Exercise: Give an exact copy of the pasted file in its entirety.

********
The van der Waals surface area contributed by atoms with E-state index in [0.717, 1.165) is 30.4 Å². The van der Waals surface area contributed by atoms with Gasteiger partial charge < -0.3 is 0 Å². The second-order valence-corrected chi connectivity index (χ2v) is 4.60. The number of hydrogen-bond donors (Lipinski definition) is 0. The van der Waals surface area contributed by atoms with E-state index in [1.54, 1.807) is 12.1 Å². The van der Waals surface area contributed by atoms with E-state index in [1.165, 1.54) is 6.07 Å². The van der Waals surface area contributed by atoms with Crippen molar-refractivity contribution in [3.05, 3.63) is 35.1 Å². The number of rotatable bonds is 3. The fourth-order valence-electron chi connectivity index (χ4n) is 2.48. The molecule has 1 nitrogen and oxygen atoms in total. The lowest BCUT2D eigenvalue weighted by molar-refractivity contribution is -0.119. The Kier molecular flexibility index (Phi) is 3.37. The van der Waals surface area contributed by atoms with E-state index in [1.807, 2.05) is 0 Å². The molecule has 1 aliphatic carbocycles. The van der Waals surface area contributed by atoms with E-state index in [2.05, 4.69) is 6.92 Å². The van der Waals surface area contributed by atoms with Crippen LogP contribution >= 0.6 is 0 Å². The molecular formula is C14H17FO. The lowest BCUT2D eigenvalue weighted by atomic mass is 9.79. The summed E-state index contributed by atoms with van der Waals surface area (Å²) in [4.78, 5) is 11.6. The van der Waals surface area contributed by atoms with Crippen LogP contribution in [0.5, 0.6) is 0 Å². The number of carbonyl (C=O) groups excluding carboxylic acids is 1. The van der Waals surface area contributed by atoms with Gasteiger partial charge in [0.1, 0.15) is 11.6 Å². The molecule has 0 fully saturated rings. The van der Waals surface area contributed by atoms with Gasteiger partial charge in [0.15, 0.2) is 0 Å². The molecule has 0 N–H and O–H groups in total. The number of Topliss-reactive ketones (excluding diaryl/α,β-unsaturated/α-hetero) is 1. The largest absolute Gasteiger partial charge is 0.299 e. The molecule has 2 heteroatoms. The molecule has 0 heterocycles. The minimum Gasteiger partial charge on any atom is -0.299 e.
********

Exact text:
The van der Waals surface area contributed by atoms with E-state index in [0.717, 1.165) is 30.4 Å². The van der Waals surface area contributed by atoms with Gasteiger partial charge < -0.3 is 0 Å². The second-order valence-corrected chi connectivity index (χ2v) is 4.60. The number of hydrogen-bond donors (Lipinski definition) is 0. The van der Waals surface area contributed by atoms with E-state index in [1.54, 1.807) is 12.1 Å². The van der Waals surface area contributed by atoms with E-state index in [1.165, 1.54) is 6.07 Å². The van der Waals surface area contributed by atoms with Crippen molar-refractivity contribution in [3.05, 3.63) is 35.1 Å². The number of rotatable bonds is 3. The fourth-order valence-electron chi connectivity index (χ4n) is 2.48. The molecule has 1 nitrogen and oxygen atoms in total. The lowest BCUT2D eigenvalue weighted by molar-refractivity contribution is -0.119. The Kier molecular flexibility index (Phi) is 3.37. The van der Waals surface area contributed by atoms with E-state index in [1.807, 2.05) is 0 Å². The molecule has 1 aliphatic carbocycles. The van der Waals surface area contributed by atoms with E-state index in [2.05, 4.69) is 6.92 Å². The van der Waals surface area contributed by atoms with Crippen LogP contribution >= 0.6 is 0 Å². The molecular formula is C14H17FO. The lowest BCUT2D eigenvalue weighted by atomic mass is 9.79. The summed E-state index contributed by atoms with van der Waals surface area (Å²) in [4.78, 5) is 11.6. The van der Waals surface area contributed by atoms with Crippen LogP contribution in [0.5, 0.6) is 0 Å². The number of carbonyl (C=O) groups excluding carboxylic acids is 1. The van der Waals surface area contributed by atoms with Gasteiger partial charge in [0.1, 0.15) is 11.6 Å². The molecule has 0 fully saturated rings. The van der Waals surface area contributed by atoms with Gasteiger partial charge in [0.15, 0.2) is 0 Å². The molecule has 0 N–H and O–H groups in total. The number of Topliss-reactive ketones (excluding diaryl/α,β-unsaturated/α-hetero) is 1. The largest absolute Gasteiger partial charge is 0.299 e. The molecule has 2 heteroatoms. The molecule has 0 heterocycles. The minimum Gasteiger partial charge on any atom is -0.299 e.